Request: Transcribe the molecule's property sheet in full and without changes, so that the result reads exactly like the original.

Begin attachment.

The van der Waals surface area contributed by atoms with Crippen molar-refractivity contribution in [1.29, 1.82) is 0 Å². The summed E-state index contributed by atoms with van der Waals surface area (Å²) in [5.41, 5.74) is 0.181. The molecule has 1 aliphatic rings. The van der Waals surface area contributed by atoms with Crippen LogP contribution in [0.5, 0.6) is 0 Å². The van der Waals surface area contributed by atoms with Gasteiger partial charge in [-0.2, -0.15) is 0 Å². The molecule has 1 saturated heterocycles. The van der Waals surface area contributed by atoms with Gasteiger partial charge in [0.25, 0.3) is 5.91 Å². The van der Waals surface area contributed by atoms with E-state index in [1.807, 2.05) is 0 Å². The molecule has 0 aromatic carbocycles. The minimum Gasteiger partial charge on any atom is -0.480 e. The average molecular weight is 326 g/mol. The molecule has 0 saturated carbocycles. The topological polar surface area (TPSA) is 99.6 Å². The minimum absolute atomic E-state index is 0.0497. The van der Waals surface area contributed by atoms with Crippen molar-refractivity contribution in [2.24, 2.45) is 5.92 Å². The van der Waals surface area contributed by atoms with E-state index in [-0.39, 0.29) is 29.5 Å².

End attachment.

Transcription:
The van der Waals surface area contributed by atoms with Crippen molar-refractivity contribution in [1.29, 1.82) is 0 Å². The summed E-state index contributed by atoms with van der Waals surface area (Å²) in [5.41, 5.74) is 0.181. The molecule has 1 aliphatic rings. The van der Waals surface area contributed by atoms with Crippen LogP contribution in [0.5, 0.6) is 0 Å². The van der Waals surface area contributed by atoms with Gasteiger partial charge in [-0.2, -0.15) is 0 Å². The molecule has 1 saturated heterocycles. The van der Waals surface area contributed by atoms with Gasteiger partial charge in [0.25, 0.3) is 5.91 Å². The van der Waals surface area contributed by atoms with E-state index in [1.807, 2.05) is 0 Å². The molecule has 0 aromatic carbocycles. The minimum Gasteiger partial charge on any atom is -0.480 e. The average molecular weight is 326 g/mol. The molecule has 0 saturated carbocycles. The topological polar surface area (TPSA) is 99.6 Å². The minimum absolute atomic E-state index is 0.0497. The van der Waals surface area contributed by atoms with Crippen molar-refractivity contribution in [2.24, 2.45) is 5.92 Å². The van der Waals surface area contributed by atoms with E-state index in [-0.39, 0.29) is 29.5 Å².